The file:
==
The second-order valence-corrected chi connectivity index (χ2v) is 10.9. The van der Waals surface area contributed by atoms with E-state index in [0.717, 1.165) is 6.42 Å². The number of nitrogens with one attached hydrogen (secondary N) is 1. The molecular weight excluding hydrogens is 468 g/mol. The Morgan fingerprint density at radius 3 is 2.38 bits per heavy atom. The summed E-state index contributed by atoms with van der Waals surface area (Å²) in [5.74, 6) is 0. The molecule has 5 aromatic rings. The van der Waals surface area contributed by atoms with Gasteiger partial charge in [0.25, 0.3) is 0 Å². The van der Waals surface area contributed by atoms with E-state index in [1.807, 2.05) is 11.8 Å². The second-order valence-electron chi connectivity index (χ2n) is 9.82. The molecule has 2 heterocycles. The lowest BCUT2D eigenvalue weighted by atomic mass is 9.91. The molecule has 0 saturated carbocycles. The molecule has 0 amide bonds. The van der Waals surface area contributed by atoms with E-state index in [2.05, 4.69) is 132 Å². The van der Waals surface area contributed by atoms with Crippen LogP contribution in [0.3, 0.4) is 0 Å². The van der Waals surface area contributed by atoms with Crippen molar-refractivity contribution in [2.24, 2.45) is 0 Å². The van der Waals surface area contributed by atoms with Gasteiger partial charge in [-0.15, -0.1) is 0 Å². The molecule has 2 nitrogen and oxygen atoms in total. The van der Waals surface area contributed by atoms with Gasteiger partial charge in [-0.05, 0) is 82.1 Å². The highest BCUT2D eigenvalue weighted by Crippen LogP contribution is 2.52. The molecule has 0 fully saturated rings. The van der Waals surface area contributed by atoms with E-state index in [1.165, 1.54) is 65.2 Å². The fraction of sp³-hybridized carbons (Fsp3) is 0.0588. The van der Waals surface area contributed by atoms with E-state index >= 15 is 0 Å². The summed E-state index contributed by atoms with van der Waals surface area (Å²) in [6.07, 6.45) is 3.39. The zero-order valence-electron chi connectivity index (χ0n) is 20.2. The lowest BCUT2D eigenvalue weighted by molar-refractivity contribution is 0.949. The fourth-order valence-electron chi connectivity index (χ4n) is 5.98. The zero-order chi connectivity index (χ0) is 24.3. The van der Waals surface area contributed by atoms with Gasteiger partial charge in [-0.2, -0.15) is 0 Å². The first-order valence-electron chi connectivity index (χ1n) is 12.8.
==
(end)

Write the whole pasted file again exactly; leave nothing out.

The second-order valence-corrected chi connectivity index (χ2v) is 10.9. The van der Waals surface area contributed by atoms with E-state index in [0.717, 1.165) is 6.42 Å². The number of nitrogens with one attached hydrogen (secondary N) is 1. The molecular weight excluding hydrogens is 468 g/mol. The Morgan fingerprint density at radius 3 is 2.38 bits per heavy atom. The summed E-state index contributed by atoms with van der Waals surface area (Å²) in [5.74, 6) is 0. The molecule has 5 aromatic rings. The van der Waals surface area contributed by atoms with Gasteiger partial charge in [0.25, 0.3) is 0 Å². The van der Waals surface area contributed by atoms with E-state index in [1.807, 2.05) is 11.8 Å². The second-order valence-electron chi connectivity index (χ2n) is 9.82. The molecule has 2 heterocycles. The lowest BCUT2D eigenvalue weighted by atomic mass is 9.91. The molecule has 0 saturated carbocycles. The molecule has 0 amide bonds. The van der Waals surface area contributed by atoms with E-state index in [2.05, 4.69) is 132 Å². The van der Waals surface area contributed by atoms with Crippen LogP contribution in [0.3, 0.4) is 0 Å². The van der Waals surface area contributed by atoms with Crippen molar-refractivity contribution in [2.24, 2.45) is 0 Å². The van der Waals surface area contributed by atoms with Gasteiger partial charge in [-0.15, -0.1) is 0 Å². The molecule has 2 nitrogen and oxygen atoms in total. The van der Waals surface area contributed by atoms with Gasteiger partial charge in [-0.05, 0) is 82.1 Å². The highest BCUT2D eigenvalue weighted by Crippen LogP contribution is 2.52. The molecule has 0 fully saturated rings. The van der Waals surface area contributed by atoms with E-state index in [1.165, 1.54) is 65.2 Å². The fraction of sp³-hybridized carbons (Fsp3) is 0.0588. The van der Waals surface area contributed by atoms with E-state index >= 15 is 0 Å². The summed E-state index contributed by atoms with van der Waals surface area (Å²) in [6.07, 6.45) is 3.39. The zero-order valence-electron chi connectivity index (χ0n) is 20.2. The lowest BCUT2D eigenvalue weighted by molar-refractivity contribution is 0.949. The fourth-order valence-electron chi connectivity index (χ4n) is 5.98. The zero-order chi connectivity index (χ0) is 24.3. The van der Waals surface area contributed by atoms with Gasteiger partial charge in [-0.2, -0.15) is 0 Å². The first-order valence-electron chi connectivity index (χ1n) is 12.8.